BY: +World Yoga News ©°
Balakendra offers children of Indian descent a chance to connect with their cultural heritage at the Hindu Temple of Hampton Roads
At the beginning of Balakendra, Dr. Dilip Sarkar, in front of class in white, leads about 50 children through a 20-minute yoga class at the Hindu Temple of Hampton Roads in Chesapeake on a recent Sunday afternoon.
About 50 children scurried to place their rainbow array of mats on the floor at the Hindu Temple of Hampton Roads in Chesapeake on a recent Sunday afternoon.

They were preparing to begin Balakendra, a youth program designed to immerse children of Indian descent in their heritage and culture.

According to Jigisha Reddy, the main coordinator for the program since 2012, Balakendra means “youth group” and the classes meet on select Sundays from 11:30 a.m. to 1 p.m. after an adult yoga class.

The program began in February 2000 when the initial founders decided to design and implement teachings into the daily lives of their children through the use of stories, arts and crafts, bhajans (spiritual songs) and the celebration of cultural and religious festivals.

According to Reddy, the main purpose of the lessons is to enable children to draw closer to their roots in a fun and interesting way while learning about Indian culture, history and geography.

After a 20-minute yoga class, students break into two groups: the “munchkins” (ages 6 to 9) and the “seniors” (ages 10 to 14). While the younger group learns basic concepts, the seniors go more in depth on their subjects, such as learning about how India achieved its independence.

“We focus on Hindu religion, but there are so many religions in India, like Sikhism, Jainism, Buddhism, Islam, and Christianity, of course, so we do field trips to different kinds of monasteries. They get exposed to the different religions and how they pray,” Reddy said.

On a recent Sunday, the youth exercised in the fellowship hall amid decorations for today’s Diwali celebration, the Hindu festival of lights.

“The first year, I was so impressed,” said Jyoti Basnet, a native of Nepal and mother of two children, Anuradha, 8, and Archita, 3.

Basnet said Anuradha has attended since she was 5 and Archita can’t wait to start Balakendra in two more years.

“At home, we cannot have the opportunity to teach our culture and religion and all those things,” Basnet said. But after just a few classes, Anuradha was coming home and discussing what she had learned.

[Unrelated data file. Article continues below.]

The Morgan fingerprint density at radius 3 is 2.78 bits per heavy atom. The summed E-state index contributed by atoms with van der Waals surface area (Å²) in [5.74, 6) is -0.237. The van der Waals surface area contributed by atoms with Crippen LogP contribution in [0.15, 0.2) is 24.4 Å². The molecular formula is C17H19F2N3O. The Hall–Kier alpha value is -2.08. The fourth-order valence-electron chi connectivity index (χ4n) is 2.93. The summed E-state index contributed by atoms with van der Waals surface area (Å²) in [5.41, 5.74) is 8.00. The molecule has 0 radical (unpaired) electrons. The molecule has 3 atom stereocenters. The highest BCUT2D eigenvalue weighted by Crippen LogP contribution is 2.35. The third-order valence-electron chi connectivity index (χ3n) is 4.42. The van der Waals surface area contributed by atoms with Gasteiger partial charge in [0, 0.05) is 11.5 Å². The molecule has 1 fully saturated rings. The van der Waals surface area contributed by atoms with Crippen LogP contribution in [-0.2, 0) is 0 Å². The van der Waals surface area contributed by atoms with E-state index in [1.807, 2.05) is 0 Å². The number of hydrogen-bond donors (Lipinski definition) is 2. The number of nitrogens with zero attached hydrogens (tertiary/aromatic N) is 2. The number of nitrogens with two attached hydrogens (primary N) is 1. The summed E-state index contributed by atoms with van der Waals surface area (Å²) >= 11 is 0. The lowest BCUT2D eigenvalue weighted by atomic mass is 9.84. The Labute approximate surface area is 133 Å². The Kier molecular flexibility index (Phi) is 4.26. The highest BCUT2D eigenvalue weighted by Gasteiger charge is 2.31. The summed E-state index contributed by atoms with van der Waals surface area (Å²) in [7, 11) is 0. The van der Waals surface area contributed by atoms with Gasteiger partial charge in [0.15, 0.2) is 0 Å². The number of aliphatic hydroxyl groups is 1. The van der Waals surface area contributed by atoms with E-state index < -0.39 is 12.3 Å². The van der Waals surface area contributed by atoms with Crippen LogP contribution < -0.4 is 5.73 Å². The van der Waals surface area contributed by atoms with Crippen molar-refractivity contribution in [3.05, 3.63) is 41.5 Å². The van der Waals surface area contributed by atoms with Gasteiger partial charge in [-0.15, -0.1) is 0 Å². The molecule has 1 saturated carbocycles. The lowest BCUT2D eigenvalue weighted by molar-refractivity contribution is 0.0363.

Basnet even invited her friend Rama Bhattarai to bring her three daughters to Balakendra. Bhattarai said her daughter, Suniva, 7, just started taking the classes this year and was eager to learn.
“She is more calm and learns about the culture and religion,” Bhattarai said. “At home we cannot give it to her, but here she gets to meet with all of her friends, so it all comes together here.”
Yoga was incorporated into Balakendra in 2010.

“Our kids are fortunate to receive their instructions from some of the foremost experts in yoga therapy,” Reddy said.

Dr. Dilip Sarkar, a retired vascular surgeon, led the recent children’s yoga class after teaching an adult class earlier the same day. Sarkar said yoga connects the body and the mind and creates a balance.

“We want them to achieve balance and we want them to quiet down the chattering of their mind,” Sarkar said. All the video games and apps children are constantly exposed to make their minds hyperactive, he said, but yoga teaches the children to slow down, breathe deeply and relax their bodies and minds.

Sarkar, who has long led adult yoga classes, has been teaching it to children for more than four years. The children learn basic yoga techniques to improve their health with simple stretches, balancing poses, breathing exercises and meditation. Sarkar said yoga helps the youth in school as well as in their daily activities.

“They are more focused,” he said.

Pallavi Sappati is impressed with the group. Her children, Sahish, 6, and Varish, 10, both attend Balakendra. She said the program motivated her children to attend temple and that they are noticeably more relaxed after the yoga classes.

Sappati said she has noticed that her children also perform better in school.

“They are more diverse and this really benefits them, and at school, they can talk about Indian culture and it helps them to know certain things,” she said.

“The vision for Balakendra is to continue to instill a strong sense of Indian heritage and help our kids realize that they can be proud of their Indian lineage,” Reddy said.

INTERESTED?
For more information about Balakendra and other programs at the Hindu Temple of Hampton Roads, 217 Sampson Creek Road, visit www.hindutemplehr.org or call 382-7777.

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